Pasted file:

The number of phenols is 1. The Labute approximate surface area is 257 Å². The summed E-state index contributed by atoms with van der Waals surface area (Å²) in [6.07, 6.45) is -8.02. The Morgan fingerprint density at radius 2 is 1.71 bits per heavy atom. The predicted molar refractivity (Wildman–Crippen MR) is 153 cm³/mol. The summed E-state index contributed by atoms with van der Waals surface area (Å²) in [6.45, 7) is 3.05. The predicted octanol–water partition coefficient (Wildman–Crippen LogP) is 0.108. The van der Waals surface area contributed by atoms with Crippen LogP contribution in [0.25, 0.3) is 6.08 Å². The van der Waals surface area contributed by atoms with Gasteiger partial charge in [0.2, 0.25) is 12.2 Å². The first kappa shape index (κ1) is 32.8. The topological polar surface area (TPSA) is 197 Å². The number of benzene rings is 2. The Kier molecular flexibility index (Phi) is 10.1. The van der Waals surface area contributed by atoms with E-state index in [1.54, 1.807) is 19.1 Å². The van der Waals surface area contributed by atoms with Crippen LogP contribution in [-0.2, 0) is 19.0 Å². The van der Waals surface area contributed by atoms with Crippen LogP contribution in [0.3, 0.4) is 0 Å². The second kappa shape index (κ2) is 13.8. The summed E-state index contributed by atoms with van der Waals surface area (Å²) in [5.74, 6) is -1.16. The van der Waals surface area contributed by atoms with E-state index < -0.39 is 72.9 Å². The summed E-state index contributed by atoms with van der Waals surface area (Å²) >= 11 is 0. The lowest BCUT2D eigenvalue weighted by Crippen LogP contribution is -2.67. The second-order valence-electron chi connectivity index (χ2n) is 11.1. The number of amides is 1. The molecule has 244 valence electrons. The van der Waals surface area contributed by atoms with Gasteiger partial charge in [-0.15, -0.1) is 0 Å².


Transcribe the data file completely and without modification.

The number of phenols is 1. The Labute approximate surface area is 257 Å². The summed E-state index contributed by atoms with van der Waals surface area (Å²) in [6.07, 6.45) is -8.02. The Morgan fingerprint density at radius 2 is 1.71 bits per heavy atom. The predicted molar refractivity (Wildman–Crippen MR) is 153 cm³/mol. The summed E-state index contributed by atoms with van der Waals surface area (Å²) in [6.45, 7) is 3.05. The predicted octanol–water partition coefficient (Wildman–Crippen LogP) is 0.108. The van der Waals surface area contributed by atoms with Crippen LogP contribution in [0.25, 0.3) is 6.08 Å². The van der Waals surface area contributed by atoms with Gasteiger partial charge in [0.2, 0.25) is 12.2 Å². The first kappa shape index (κ1) is 32.8. The topological polar surface area (TPSA) is 197 Å². The number of benzene rings is 2. The Kier molecular flexibility index (Phi) is 10.1. The van der Waals surface area contributed by atoms with E-state index in [1.54, 1.807) is 19.1 Å². The van der Waals surface area contributed by atoms with Crippen LogP contribution in [-0.2, 0) is 19.0 Å². The van der Waals surface area contributed by atoms with Crippen LogP contribution in [0.3, 0.4) is 0 Å². The second kappa shape index (κ2) is 13.8. The summed E-state index contributed by atoms with van der Waals surface area (Å²) in [5.74, 6) is -1.16. The van der Waals surface area contributed by atoms with E-state index < -0.39 is 72.9 Å². The summed E-state index contributed by atoms with van der Waals surface area (Å²) >= 11 is 0. The lowest BCUT2D eigenvalue weighted by Crippen LogP contribution is -2.67. The second-order valence-electron chi connectivity index (χ2n) is 11.1. The number of amides is 1. The molecule has 244 valence electrons. The van der Waals surface area contributed by atoms with Gasteiger partial charge in [-0.15, -0.1) is 0 Å².